US cats kill billions of animals a year - study
Researchers say stray cats were responsible for most of the deaths (file)
By 3 News online staff
A new study shows domestic cats in the US might kill as many as 3.7 billion birds and 20.7 billion rodents each year.
Researchers at the Smithsonian Conservation Biology Institute in Washington looked at previous studies on cat behaviour, estimating each one killed between 30 and 47 birds each year, and between 177 and 299 mammals, in temperate areas. With an estimated cat population of between 114 million and 164 million, and plugging other factors into their equations, this was extrapolated out to 3.7 billion birds and 20.7 billion rodents each year.
Most of the killing was done by strays.
"Unowned cats, as opposed to owned pets, cause the majority of this mortality," says Scott Loss, who led the study.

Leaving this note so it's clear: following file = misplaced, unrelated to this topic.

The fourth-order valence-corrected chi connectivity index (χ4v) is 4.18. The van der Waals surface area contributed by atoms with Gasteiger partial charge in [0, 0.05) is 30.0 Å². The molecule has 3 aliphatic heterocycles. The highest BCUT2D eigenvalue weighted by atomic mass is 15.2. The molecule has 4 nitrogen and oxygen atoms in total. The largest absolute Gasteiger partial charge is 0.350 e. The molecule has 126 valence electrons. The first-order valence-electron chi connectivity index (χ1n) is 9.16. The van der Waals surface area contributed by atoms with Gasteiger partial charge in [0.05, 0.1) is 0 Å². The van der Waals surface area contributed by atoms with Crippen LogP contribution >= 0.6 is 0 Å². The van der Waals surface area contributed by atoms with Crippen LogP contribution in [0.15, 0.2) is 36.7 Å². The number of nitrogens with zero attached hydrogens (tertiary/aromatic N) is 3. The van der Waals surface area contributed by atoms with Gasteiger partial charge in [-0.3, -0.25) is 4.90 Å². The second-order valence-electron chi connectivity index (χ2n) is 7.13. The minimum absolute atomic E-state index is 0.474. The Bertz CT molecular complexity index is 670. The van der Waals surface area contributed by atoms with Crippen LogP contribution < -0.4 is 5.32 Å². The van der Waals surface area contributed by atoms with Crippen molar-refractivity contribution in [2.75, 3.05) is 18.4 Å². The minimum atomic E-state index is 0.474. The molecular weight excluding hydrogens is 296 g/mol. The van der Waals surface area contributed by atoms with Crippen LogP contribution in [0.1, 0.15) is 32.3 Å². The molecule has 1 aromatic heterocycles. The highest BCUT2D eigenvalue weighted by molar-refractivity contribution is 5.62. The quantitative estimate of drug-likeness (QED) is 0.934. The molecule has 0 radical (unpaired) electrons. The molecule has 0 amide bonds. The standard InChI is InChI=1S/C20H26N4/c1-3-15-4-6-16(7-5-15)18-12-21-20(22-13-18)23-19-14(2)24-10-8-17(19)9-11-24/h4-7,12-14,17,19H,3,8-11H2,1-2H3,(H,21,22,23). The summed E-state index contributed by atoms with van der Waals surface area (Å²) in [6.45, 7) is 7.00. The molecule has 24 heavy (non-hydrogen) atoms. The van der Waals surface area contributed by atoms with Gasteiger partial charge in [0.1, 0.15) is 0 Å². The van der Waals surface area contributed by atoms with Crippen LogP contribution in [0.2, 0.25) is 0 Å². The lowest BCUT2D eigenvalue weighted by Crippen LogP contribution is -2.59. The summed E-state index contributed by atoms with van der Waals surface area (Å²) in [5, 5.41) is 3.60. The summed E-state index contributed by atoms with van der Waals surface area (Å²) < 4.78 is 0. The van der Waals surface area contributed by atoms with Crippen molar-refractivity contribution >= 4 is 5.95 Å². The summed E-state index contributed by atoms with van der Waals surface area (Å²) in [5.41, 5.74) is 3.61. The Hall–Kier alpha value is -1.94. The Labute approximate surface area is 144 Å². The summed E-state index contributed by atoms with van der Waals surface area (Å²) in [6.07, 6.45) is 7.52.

Cats "are likely the single greatest source of anthropogenic mortality for US birds and mammals".
Here in New Zealand, economist Gareth Morgan earlier this month said cat owners should not replace their pets when they die, and called for cats to be registered, like dogs.
"That little ball of fluff you own is a natural born killer," his Cats To Go website claims.
Mr Morgan, who has come under fire from cat lovers and the SPCA for his views, said he'd rather have lizards than cats on his property.
“If you let him onto my property I want to have the right to trap that cat and get rid of it, because I would rather have the skinks, the geckos, the lizards, the birds anytime over your cat,” he told 3 News.
The researchers tried to figure out how many reptiles cats slaughtered, but came up blank, reports news agency AFP.